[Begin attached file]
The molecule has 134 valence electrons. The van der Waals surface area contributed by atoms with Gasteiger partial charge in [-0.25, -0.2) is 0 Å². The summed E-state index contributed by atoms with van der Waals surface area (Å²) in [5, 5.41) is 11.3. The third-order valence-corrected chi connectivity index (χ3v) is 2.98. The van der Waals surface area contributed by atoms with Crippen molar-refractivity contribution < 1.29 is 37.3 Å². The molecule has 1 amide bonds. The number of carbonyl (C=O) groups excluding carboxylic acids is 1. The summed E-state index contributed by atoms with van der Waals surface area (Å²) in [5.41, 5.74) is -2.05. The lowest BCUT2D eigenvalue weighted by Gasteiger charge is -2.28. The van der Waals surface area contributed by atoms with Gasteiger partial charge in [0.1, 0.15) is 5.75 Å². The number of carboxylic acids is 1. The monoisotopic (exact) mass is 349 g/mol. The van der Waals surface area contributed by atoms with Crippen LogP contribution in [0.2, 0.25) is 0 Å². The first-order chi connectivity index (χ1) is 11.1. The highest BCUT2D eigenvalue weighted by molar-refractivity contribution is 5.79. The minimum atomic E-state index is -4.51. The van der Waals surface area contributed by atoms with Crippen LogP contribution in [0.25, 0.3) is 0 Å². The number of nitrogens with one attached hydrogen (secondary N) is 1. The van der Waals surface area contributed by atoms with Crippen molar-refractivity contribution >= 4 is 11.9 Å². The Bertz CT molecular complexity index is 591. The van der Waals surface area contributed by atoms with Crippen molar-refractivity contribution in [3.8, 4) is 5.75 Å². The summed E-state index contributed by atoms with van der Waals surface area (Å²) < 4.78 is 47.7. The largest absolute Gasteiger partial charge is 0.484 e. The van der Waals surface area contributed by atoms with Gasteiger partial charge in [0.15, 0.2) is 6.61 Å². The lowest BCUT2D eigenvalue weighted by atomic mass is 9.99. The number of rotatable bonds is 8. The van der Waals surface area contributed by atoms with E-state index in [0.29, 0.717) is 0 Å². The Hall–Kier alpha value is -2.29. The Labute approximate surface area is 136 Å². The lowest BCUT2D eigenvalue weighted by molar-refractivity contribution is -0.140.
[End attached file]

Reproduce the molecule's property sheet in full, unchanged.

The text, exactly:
The molecule has 134 valence electrons. The van der Waals surface area contributed by atoms with Gasteiger partial charge in [-0.25, -0.2) is 0 Å². The summed E-state index contributed by atoms with van der Waals surface area (Å²) in [5, 5.41) is 11.3. The third-order valence-corrected chi connectivity index (χ3v) is 2.98. The van der Waals surface area contributed by atoms with Crippen molar-refractivity contribution < 1.29 is 37.3 Å². The molecule has 1 amide bonds. The number of carbonyl (C=O) groups excluding carboxylic acids is 1. The summed E-state index contributed by atoms with van der Waals surface area (Å²) in [5.41, 5.74) is -2.05. The lowest BCUT2D eigenvalue weighted by Gasteiger charge is -2.28. The van der Waals surface area contributed by atoms with Gasteiger partial charge in [0.1, 0.15) is 5.75 Å². The number of carboxylic acids is 1. The monoisotopic (exact) mass is 349 g/mol. The van der Waals surface area contributed by atoms with Crippen LogP contribution in [0.2, 0.25) is 0 Å². The first-order chi connectivity index (χ1) is 11.1. The highest BCUT2D eigenvalue weighted by molar-refractivity contribution is 5.79. The minimum atomic E-state index is -4.51. The van der Waals surface area contributed by atoms with Crippen LogP contribution in [0.25, 0.3) is 0 Å². The number of nitrogens with one attached hydrogen (secondary N) is 1. The van der Waals surface area contributed by atoms with Crippen molar-refractivity contribution >= 4 is 11.9 Å². The Bertz CT molecular complexity index is 591. The van der Waals surface area contributed by atoms with Crippen molar-refractivity contribution in [3.8, 4) is 5.75 Å². The summed E-state index contributed by atoms with van der Waals surface area (Å²) < 4.78 is 47.7. The largest absolute Gasteiger partial charge is 0.484 e. The van der Waals surface area contributed by atoms with Gasteiger partial charge in [0.15, 0.2) is 6.61 Å². The lowest BCUT2D eigenvalue weighted by atomic mass is 9.99. The number of rotatable bonds is 8. The van der Waals surface area contributed by atoms with E-state index in [0.29, 0.717) is 0 Å². The Hall–Kier alpha value is -2.29. The Labute approximate surface area is 136 Å². The lowest BCUT2D eigenvalue weighted by molar-refractivity contribution is -0.140.